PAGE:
Leg Day Cardio

  1. Get on the recumbent bike… the machine you think is for old people, right?
  2. Put the resistance on a moderate level. Hit an uncomfortable speed and maintain it. Pedal for two minutes.
  3. Raise the resistance at the one-minute mark, and then raise it to the hardest level the machine allows for the last 10 seconds. Try to maintain your speed throughout the whole two minutes (you shouldn’t be able to, but try).
  4. Get off the bike and while you’re gasping for air, do 10 walking lunges, each leg.
  5. Turn around and recover while walking back to the bike. Get a sip of water. Do it two more times. Rest as needed, but don’t stall.

Shoulder Day Cardio

  1. Sit in the hand-crank machine. It’s the piece of cardio equipment that makes you pedal with your arms. You might see it in a physical therapy office, but commercial gyms often have at least one.
  2. Test the resistance to know how much to use. You’ll be going as hard as you can for a minute. We use the highest resistance the machine allows.
  3. Hit an uncomfortable speed and maintain it. Pedal with your hands all-out for one minute. Don’t auto-pilot this or let your speed decrease too much; pretend like you’re sprinting… but with your hands.
  4. Get off the machine and, without rest, grab a pair of dumbbells one step lighter than what you usually use for lateral raises. Do a lateral raise then go directly into a front raise with both arms. That’s one rep. Do 15 lateral-to-front raise combos. Focus on getting a solid mind-muscle connection with your delts.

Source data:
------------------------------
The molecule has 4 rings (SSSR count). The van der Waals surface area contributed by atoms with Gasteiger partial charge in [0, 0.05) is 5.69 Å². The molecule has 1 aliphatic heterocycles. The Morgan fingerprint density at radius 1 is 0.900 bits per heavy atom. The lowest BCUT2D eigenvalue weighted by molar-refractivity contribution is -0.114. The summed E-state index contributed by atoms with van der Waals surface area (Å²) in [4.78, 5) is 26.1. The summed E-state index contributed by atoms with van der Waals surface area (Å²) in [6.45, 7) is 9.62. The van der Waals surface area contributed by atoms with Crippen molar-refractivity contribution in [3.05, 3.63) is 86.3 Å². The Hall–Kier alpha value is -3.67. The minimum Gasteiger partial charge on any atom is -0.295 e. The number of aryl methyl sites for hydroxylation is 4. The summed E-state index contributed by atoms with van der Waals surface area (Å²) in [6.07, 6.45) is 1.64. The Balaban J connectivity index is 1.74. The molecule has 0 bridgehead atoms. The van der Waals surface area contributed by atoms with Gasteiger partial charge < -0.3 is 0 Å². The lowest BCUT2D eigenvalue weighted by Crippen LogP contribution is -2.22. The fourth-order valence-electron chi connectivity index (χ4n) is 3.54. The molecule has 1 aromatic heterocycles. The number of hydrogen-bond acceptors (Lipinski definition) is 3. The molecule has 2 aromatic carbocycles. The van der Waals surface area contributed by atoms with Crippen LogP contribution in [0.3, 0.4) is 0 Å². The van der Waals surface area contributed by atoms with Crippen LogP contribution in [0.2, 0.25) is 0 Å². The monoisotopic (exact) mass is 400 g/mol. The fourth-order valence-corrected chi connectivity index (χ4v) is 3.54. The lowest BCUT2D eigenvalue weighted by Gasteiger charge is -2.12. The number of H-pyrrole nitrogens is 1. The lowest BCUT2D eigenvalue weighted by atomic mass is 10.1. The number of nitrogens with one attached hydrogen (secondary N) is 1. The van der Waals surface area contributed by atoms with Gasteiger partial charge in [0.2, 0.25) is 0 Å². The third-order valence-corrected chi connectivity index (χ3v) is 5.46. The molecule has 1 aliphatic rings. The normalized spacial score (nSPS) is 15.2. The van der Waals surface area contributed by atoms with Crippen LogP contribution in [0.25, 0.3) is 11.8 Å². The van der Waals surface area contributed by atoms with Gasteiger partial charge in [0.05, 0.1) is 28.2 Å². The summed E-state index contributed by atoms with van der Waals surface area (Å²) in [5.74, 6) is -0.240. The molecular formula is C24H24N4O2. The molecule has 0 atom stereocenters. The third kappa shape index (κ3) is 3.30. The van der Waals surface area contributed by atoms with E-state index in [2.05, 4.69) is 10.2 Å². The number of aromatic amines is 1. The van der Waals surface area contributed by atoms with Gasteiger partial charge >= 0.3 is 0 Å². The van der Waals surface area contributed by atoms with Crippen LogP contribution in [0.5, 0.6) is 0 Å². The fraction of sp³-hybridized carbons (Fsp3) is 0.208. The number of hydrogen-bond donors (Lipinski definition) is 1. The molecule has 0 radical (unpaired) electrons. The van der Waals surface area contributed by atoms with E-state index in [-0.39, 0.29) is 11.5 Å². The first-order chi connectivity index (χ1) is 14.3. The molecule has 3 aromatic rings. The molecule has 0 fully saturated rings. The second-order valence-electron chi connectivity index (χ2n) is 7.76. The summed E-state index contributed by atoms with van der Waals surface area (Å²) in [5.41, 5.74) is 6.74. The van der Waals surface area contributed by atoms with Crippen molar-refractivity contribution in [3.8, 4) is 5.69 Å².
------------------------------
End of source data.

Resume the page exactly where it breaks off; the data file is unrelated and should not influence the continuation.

5. Set the dumbbells down, curse as much as necessary, catch your breath, then do it two more times.


  • For either of these, you can increase the pedal/cardio time, just remember to find a pace you can maintain for the duration of time.
  • These mini-cardio sessions are as hard as you make them depending what resistance you use and how fast you pedal. Difficulty is up to you. Work harder for a harder workout.
  • Another way to increase the challenge is by reducing your rest between rounds. So instead of taking a two minute break before your next round, take just one.

Mark Dugdale – IFBB Pro Bodybuilder

Take it outside.

I do very little cardio. I weight train to build muscle and moderate my fuel intake to stay in shape, however there’s value, health-wise, to cardio. If I’m going to do cardio I prefer to get outside. Depending on your location, the outdoors offer additional benefits of fresh air and nature.